Exploring the Neuroscience and Magic Behind Setting Your Intent – And Creating an Optimal Future for Yourself
Kris Hallbom and Tim Hallbom
“Life is a mirror and will reflect back to the thinker what he thinks into it” – Ernest Holmes
You are always creating your future. You bring it forth through your thoughts, actions, feelings, beliefs, values, goals and dreams. You do this regardless of the level of your conscious awareness. Your present moment awareness coupled with the future that you create is a deeper reflection of your subconscious programming.
All of your future goals and dreams are not only a reflection of your subconscious thinking, they are also mediated by your Reticular Activating System (RAS). The RAS is the part of your brain that serves as a filter between your conscious mind and your subconscious mind. The RAS, which is located in the core of your brain stem, takes instructions from your conscious mind, and passes them on to your subconscious mind.
Because of this biological function, whatever you are thinking about or focusing upon will seep down into your subconscious mind only to reappear at a future time. Have you ever decided that you wanted to buy a certain car, and shortly there after, you see cars everywhere like the one you wanted? That is how the RAS works.(1)
Setting your intent plays a key role in encouraging your subconscious mind to bring forth a desired goal, as well the most optimal future. According to the Merriam-Webster Dictionary, the word intent is derived from the word intend, which means to direct the mind and proceed on course towards a goal. The word intent originated from the Latin intendere, which means to stretch towards.
When you set your intent you are directing your Reticular Activating System to stretch towards your desired goal and future, and to also enjoy the journey getting there.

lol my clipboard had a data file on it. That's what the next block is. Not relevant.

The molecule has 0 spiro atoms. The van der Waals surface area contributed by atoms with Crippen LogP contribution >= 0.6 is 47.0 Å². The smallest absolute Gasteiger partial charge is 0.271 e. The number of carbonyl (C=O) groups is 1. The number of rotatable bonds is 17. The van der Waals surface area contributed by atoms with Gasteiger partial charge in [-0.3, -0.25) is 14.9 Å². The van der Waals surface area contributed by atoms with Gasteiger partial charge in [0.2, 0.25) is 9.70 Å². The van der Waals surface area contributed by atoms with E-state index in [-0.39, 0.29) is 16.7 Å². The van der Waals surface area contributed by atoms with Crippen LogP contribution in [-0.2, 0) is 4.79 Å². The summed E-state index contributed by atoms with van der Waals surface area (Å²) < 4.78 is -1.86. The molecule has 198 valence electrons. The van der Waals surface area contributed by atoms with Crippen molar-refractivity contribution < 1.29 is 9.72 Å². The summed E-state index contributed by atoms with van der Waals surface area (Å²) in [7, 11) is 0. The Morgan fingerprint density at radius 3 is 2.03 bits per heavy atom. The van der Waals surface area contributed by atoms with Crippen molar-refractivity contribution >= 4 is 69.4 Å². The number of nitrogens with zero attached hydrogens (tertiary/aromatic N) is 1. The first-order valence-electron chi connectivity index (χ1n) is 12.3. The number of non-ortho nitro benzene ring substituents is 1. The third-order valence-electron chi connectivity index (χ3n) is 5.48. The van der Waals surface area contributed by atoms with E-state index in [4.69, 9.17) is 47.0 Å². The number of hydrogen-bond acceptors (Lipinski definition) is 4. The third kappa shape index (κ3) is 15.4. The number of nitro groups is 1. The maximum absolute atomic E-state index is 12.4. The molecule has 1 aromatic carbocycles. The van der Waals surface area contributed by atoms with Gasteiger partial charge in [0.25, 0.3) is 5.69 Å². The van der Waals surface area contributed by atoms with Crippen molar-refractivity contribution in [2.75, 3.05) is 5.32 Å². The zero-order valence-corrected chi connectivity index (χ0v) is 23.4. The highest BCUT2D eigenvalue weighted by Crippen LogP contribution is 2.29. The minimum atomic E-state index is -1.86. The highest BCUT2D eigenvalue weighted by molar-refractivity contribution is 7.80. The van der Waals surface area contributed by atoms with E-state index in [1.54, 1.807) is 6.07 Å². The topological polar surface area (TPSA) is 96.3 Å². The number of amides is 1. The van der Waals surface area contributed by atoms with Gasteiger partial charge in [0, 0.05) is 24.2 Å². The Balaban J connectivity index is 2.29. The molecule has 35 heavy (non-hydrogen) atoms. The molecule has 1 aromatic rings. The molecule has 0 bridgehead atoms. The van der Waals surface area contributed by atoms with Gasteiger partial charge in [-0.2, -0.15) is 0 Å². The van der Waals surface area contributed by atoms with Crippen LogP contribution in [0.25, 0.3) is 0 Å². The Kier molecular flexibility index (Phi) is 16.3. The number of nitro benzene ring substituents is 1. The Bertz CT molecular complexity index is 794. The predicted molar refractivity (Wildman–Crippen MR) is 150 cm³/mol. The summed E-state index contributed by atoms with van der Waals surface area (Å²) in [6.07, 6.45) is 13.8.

To gain an experience with setting your intent and positively programming your RAS, try saying the following three sentences to yourself:
- “I hope to enjoy my dinner tonight.” (Notice how you actually think about this – your internal pictures, voices, and feelings.)
- “I want to enjoy dinner tonight.” (Notice how you actually think about this – your internal pictures, voices, and feelings—what is different from the first question?”)
- “I intend to enjoy my dinner tonight.” (Notice how you actually think about this—your internal pictures, voices, and feelings—what is different from the first two questions?”)
Pay attention to how each of these simple changes in your language creates a very different experience. For most people, the first question will produce some doubt. In other words, multiple images will appear in your mind representing different possibilities—one is that you may enjoy dinner and the other one being that you won’t.
The second sentence should produce a different representation. When you say, “I want to enjoy dinner tonight,” you will typically see what you want in the future, but you may not see yourself having it now. The future then may feel compelling because you see what you want. But there is still some room for doubt because it is more difficult to put yourself into the actual experience of achieving it.
The third image of intending to enjoy your dinner should put you into the act of fully enjoying your experience and being present to it. Intending for something to happen will generally associate you into the experience of achieving your goal and all the feelings, images and sounds that go with it.